Find A Job After College

In today’s economy, college graduates are having a difficult time securing their first job. In the past, employers would recruit top college talent and many of these students could secure a position even before graduating. Now college graduates are competing not just with other graduates, but also with a large number of unemployed, experienced workers. Today’s college graduates have to compete for jobs alongside displaced workers with more experience, who are willing to work for less money to support themselves.

job search

So how do you find jobs after college in this competitive environment? There are lots of factors that have to fall into place for you, including your resume, cover letter, and interviews. But before you can find success, you have to get your foot in the door.

Entry Level Job Search

There are a multitude of online job sites and job postings, but it’s a rare occurrence to secure an interview by spamming your resume to every one. As a new graduate, you need to be realistic and focus your searches towards entry level jobs. If you have no work experience, you wont be very successful if you apply for a position that requires 3-5 years experience. In this current job market, for every job opening there are about 6 applicants. Here are some tips to help you conduct a good entry level job search:

1. Establish Your Geographical Boundaries

Are you willing to work outside of your immediate town or city? Are you trying to relocate? Establish your geographical boundaries for a job location before conducting an entry-level job search. Just remember that in a competitive market, employers are less likely to consider long-distance candidates that they will need to relocate at their expense, especially if there are comparable candidates applying locally.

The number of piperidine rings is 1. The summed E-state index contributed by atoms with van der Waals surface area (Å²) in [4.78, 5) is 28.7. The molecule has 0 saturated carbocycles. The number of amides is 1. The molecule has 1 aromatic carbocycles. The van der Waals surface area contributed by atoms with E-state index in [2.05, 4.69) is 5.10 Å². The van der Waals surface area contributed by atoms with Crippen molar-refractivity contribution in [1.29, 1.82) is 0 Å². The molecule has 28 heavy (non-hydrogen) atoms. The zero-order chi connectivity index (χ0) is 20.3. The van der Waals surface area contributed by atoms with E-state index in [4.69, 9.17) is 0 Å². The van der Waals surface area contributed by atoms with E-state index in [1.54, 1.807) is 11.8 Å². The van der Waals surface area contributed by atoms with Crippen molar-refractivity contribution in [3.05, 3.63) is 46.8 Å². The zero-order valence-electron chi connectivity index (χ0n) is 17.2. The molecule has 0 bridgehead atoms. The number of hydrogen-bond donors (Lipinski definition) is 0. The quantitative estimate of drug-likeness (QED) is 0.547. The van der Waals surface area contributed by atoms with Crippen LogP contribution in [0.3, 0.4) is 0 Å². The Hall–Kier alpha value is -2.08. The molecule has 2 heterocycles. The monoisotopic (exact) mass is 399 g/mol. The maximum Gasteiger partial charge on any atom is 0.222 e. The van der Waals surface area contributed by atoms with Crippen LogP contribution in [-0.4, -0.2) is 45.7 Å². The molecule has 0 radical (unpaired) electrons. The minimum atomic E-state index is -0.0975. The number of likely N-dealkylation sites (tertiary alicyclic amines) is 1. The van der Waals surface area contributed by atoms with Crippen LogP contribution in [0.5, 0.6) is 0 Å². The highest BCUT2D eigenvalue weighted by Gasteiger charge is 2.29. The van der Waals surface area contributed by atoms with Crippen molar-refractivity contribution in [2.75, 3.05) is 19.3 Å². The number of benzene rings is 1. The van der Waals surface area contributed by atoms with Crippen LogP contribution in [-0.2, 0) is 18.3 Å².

2. Find Reputable Entry Level Job Search Sites

Select a few established entry level job search sites to peruse job postings. Employers don’t always post jobs on multiple sites. There may be special job search sites for your industry, so make sure you do your research. If you need help, check out our suggested links.

3. Research Your Favorite Companies

You probably already know the top companies in your industry or your city. Look on the company’s website to see if there are any entry level job openings that you may qualify for. Check with your school’s career center to see if they have a relationship with the company, or an internship program. Your school may already provide college graduates with interview access to companies in your field. Lastly, connect with school alumni that already work at your favorite companies. If anything, coming from the same school will at least be an introduction conversation starter. Even if they can’t get you a job right away, an alumni at that company might serve as your mentor in the short-term and may let you know when a job opening becomes available.

4. Use Your Connections

Many jobs are secured through someone you know. If you are looking for entry level jobs, be prepared to use your connections and start meeting people. You can get started on social networking sites, like Linked In and Facebook. You can search for people who work for the companies that you are interested in and try to make contact with them. Talk to your professors, classmates and family. Even though these people won’t be able to secure the job for you, they might be able to help you get a foot in the door or let you know of job opportunities.

5. Follow-up

Don’t think that just because you submit resumes on entry level job search sites, employers will call you. To find a job after college, you are going to have to follow-up on the jobs you really desire. If there is a recruiter or contact listed on the job posting, that is a good place to start. If you can make contact with an actual person, you may be able to get your resume moved to the top of the pile. Follow-up calls and emails are tedious and sometimes frustrating. Just remember that if you can make contact with someone, you have a much better chance to express your interest and skills, and perhaps secure an initial interview. In an entry level job search, hard work pays off.